In one study of 923 older adults, people who followed the MIND diet the closest had a 53% lower risk of Alzheimer’s disease than people who followed it the least (9).

Interestingly, people who followed the MIND diet only moderately still seemed to benefit from it, and cut their risk of Alzheimer’s disease by 35%, on average (9).

The second study found that people who followed the MIND diet the closest experienced a slower decline in brain function compared to people who followed the diet the least (10).

However, note that both these studies were observational, meaning they can’t prove cause and effect. They can only detect associations.

So while the early research is promising, it can’t say for sure that the MIND diet caused the reduced risk of Alzheimer’s disease or the slower brain decline.

However, researchers recently received approval to start a controlled study on the effects of the MIND diet.

While this study won’t be completed for several years, this is a big step toward determining if the MIND diet directly benefits brain function.

Summary: Early research suggests that the MIND diet may reduce the risk of Alzheimer’s disease and slow the decline in brain function that can happen with age.

Making meals for the MIND diet doesn’t have to be complicated.

Center your meals around the 10 foods and food groups that are encouraged on the diet, and try to stay away from the five foods that need to be limited.

Here’s a seven-day meal plan to get you started:

Monday

  • Breakfast: Greek yogurt with raspberries, topped with sliced almonds.
  • Lunch: Mediterranean salad with olive-oil-based dressing, grilled chicken, whole-wheat pita.
  • Dinner: Burrito bowl with brown rice, black beans, fajita vegetables, grilled chicken, salsa and guacamole.

Tuesday

  • Breakfast: Wheat toast with almond butter, scrambled eggs.
  • Lunch: Grilled chicken sandwich, blackberries, carrots.
  • Dinner: Grilled salmon, side salad with olive-oil-based dressing, brown rice.

Wednesday

  • Breakfast: Steel-cut oatmeal with strawberries, hard-boiled eggs.
  • Lunch: Mexican-style salad with mixed greens, black beans, red onion, corn, grilled chicken and olive-oil-based dressing.
  • Dinner: Chicken and vegetable stir-fry, brown rice.

Thursday

  • Breakfast: Greek yogurt with peanut butter and banana.
  • Lunch: Baked trout, collard greens, black-eyed peas.
  • Dinner: Whole-wheat spaghetti with turkey meatballs and marinara sauce, side salad with olive-oil-based dressing.

Friday

  • Breakfast: Wheat toast with avocado, omelet with peppers and onions.
  • Lunch: Chili made with ground turkey.
  • Dinner: Greek-seasoned baked chicken, oven-roasted potatoes, side salad, wheat dinner roll.

Saturday

  • Breakfast: Overnight oats with strawberries.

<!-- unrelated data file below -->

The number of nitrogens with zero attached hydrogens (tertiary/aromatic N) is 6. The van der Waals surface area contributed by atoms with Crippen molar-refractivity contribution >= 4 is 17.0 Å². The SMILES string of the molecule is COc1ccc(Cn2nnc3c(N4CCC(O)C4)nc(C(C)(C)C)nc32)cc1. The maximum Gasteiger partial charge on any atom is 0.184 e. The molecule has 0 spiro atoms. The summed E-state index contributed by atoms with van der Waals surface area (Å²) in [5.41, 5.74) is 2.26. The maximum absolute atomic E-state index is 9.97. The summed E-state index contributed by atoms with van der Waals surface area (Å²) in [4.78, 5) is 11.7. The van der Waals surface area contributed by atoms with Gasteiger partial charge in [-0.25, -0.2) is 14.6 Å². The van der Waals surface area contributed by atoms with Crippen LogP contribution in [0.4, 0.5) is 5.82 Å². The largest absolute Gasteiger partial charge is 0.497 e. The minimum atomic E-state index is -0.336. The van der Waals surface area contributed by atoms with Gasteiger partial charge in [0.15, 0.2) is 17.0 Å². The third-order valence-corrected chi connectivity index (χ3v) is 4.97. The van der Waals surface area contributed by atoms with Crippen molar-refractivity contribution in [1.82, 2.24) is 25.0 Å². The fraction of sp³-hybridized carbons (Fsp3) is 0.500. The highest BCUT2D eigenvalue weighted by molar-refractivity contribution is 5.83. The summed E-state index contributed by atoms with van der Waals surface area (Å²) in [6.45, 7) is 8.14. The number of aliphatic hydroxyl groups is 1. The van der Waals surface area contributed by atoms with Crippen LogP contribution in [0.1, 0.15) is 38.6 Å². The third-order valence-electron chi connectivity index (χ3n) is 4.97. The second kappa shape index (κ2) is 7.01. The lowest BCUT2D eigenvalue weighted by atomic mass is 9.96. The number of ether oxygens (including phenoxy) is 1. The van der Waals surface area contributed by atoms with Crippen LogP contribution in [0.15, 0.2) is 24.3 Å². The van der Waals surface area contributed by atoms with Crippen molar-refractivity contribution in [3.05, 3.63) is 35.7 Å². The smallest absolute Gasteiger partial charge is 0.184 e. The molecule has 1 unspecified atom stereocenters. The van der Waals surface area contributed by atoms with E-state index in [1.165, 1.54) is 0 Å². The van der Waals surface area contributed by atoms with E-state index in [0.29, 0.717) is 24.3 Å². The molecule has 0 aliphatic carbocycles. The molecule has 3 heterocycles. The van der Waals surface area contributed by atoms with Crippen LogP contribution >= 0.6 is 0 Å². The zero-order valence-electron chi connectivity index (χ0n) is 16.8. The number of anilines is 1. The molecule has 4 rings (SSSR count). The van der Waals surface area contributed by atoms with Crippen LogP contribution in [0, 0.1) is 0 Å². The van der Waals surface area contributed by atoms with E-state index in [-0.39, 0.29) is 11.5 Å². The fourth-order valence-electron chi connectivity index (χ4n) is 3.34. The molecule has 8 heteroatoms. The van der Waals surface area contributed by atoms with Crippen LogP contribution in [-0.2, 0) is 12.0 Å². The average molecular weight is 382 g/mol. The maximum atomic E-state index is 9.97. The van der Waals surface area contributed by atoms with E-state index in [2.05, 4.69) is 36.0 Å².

• Lunch: Fish tacos on whole wheat tortillas, brown rice, pinto beans.
  • Dinner: Chicken gyro on whole-wheat pita, cucumber and tomato salad.

Sunday

  • Breakfast: Spinach frittata, sliced apple and peanut butter.
  • Lunch: Tuna salad sandwich on wheat bread, plus carrots and celery with hummus.
  • Dinner: Curry chicken, brown rice, lentils.

You can drink a glass of wine with each dinner to satisfy the MIND diet recommendations. Nuts can also make a great snack.

Most salad dressings you find at the store are not made primarily with olive oil, but you can easily make your own salad dressing at home.

To make a simple balsamic vinaigrette, combine three parts extra virgin olive oil with one part balsamic vinegar. Add a little Dijon mustard, salt and pepper, then mix well.

Summary: Meal planning on the MIND diet is simple and easy. Center your meals around the 10 foods that are encouraged, and try not to use the five foods that need to be limited.

The MIND diet was created to help prevent dementia and slow the loss of brain function that can happen with age.

It encourages its followers to consume vegetables, berries, nuts, whole grains, olive oil, fish, beans, poultry and wine.

These foods contain many nutrients that promote good brain health, possibly by reducing oxidative stress, inflammation and the formation of beta-amyloid plaques.

Early research shows that closely following the MIND diet is associated with a lower risk of Alzheimer’s disease and slower loss of brain function over time. However, more research is needed to understand the diet’s effects.

Because the MIND diet is a combination of the Mediterranean and DASH diets, it wouldn’t be surprising if future research shows it offers other health benefits associated with these two diets.

But for now, if you are looking for a way of eating that focuses on maintaining brain health as you age, the MIND diet is a great approach that’s simple to follow.

An evidence-based nutrition article from our experts at Authority Nutrition.